What an overwhelming joy to learn that River Ankobra is gradually getting to its natural state.
It is of great delight to hear the assurance of the Minister of Lands and Natural Resources, Mr Samuel Abu Jinapor, that the fight against illegal mining, popularly known as ‘galamsey’ is not a “nine-day wonder”.
According to the minister, the fight would be sustained to ensure the preservation of all rivers in the country, especially those badly affected by illegal mining activities. That indeed is refreshing news.
Speaking exclusively to the Daily Graphic last week, the minister is quoted to have said, “We will not stop until we see our water bodies with aquatic life back to normal and the water flowing freely to the intake points of the Ghana Water Company Limited for treatment.”
Thank you Mr Minister. We shall mark you by your word.
The tireless effort of the “Operation Halt” team seems to be yielding good results if the picture of the Ankobra River as of May 2021 is anything to go by.
It points to the fact that if only we could ban the destructive illegal mining from our midst, the country would be safe and our people would be assured of safe drinking water and healthy aquatic life.
Though welcome news, I am, however, sceptical a bit because we have been there before and just at the time one thought we were going to achieve good results, things fell apart.
At that time, the operation that was put in place was able to reduce the effects of galamsey for a short period. We even saw pictures of some muddied rivers due to galamsey activities returning to normal.
Regrettably, the effort was shortlived. It only came as a flash, in fact, a nine-day wonder.
Illegal mining activities came back with a stronger vengeance than before, thus, bringing us to much more muddied rivers and devastated farmlands. This was prior to the “Operation Halt” team taking over earlier this year.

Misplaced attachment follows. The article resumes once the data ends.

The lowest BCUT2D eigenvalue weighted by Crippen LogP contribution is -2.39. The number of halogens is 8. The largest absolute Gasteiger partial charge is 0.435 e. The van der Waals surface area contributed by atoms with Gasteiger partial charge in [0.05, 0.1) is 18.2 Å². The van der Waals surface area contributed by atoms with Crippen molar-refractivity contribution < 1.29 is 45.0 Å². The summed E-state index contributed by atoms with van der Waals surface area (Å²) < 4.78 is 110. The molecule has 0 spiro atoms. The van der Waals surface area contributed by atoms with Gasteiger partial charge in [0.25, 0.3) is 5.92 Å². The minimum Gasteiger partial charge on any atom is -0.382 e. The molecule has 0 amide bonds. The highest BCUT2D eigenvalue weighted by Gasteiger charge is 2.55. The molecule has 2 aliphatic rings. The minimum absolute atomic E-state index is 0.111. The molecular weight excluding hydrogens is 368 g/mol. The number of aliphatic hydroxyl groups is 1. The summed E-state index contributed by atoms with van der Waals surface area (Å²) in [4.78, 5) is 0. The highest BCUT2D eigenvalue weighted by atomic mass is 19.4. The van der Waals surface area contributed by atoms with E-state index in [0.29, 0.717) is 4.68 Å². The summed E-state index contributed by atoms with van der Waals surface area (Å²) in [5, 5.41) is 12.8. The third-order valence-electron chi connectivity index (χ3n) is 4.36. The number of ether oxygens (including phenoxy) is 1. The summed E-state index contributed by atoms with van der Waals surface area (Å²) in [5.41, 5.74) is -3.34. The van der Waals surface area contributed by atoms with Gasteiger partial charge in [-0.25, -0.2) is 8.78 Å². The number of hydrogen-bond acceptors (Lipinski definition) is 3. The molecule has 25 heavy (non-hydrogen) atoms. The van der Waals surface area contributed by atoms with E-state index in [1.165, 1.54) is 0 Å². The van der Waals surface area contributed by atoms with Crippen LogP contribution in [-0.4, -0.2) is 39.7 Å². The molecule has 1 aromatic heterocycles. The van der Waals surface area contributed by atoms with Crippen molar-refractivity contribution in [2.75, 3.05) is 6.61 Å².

Maybe, that previous experience is part of what is informing the going forward strategy of the “Operation Halt” team, especially relating to the burning of seized excavators. Maybe they want to assure themselves and the country that this time round, no one returns to continue with the destructive work in the forest, rain or shine. If there are no earth-moving machines, there will not be any earth digging.
Therefore, if the minister says galamsey is going to be a thing of the past, we probably must believe him, all doubts aside.
After all, a local proverb says that if a blind man threatens to throw a stone at you, you do not challenge him because he probably is already armed; stepping on the very stone he intends to use.
Mr Minister, one can only wish you God’s speed. The teams from the Ministry of Lands and Natural Resources, the allied ministries, agencies and the district assemblies have all supported well to start on a good note. May the candle you have lit never be dimmed.
You have been lucky to have some of the critical traditional leaders solidly behind you. But above all, you have the overall boss, the CEO of Ghana Incorporated, President Nana Addo Dankwa Akufo-Addo, as your number one supporter. You could not have been this lucky to get the job done.
Sustainability is very key. This time, there should be no backtracking. Well-meaning Ghanaians are in it with you. The applause is getting louder if only you can hear at your end.
One wishes though, that as you move around, begin to show us the clear pictures of the good work of the “Operation Halt” team around the country.
We want to see to believe that you are fixing the polluted rivers and reclaiming farmlands.
Let Ankobra River and all the other muddied rivers be our hope that very soon, galamsey will be a thing of the past.
Let the trumpets sound loud and clear that illegal mining is truly illegal with enforceable sanctions. Let us make it a non-profitable venture for anyone who wants to go into it, locals or foreigners.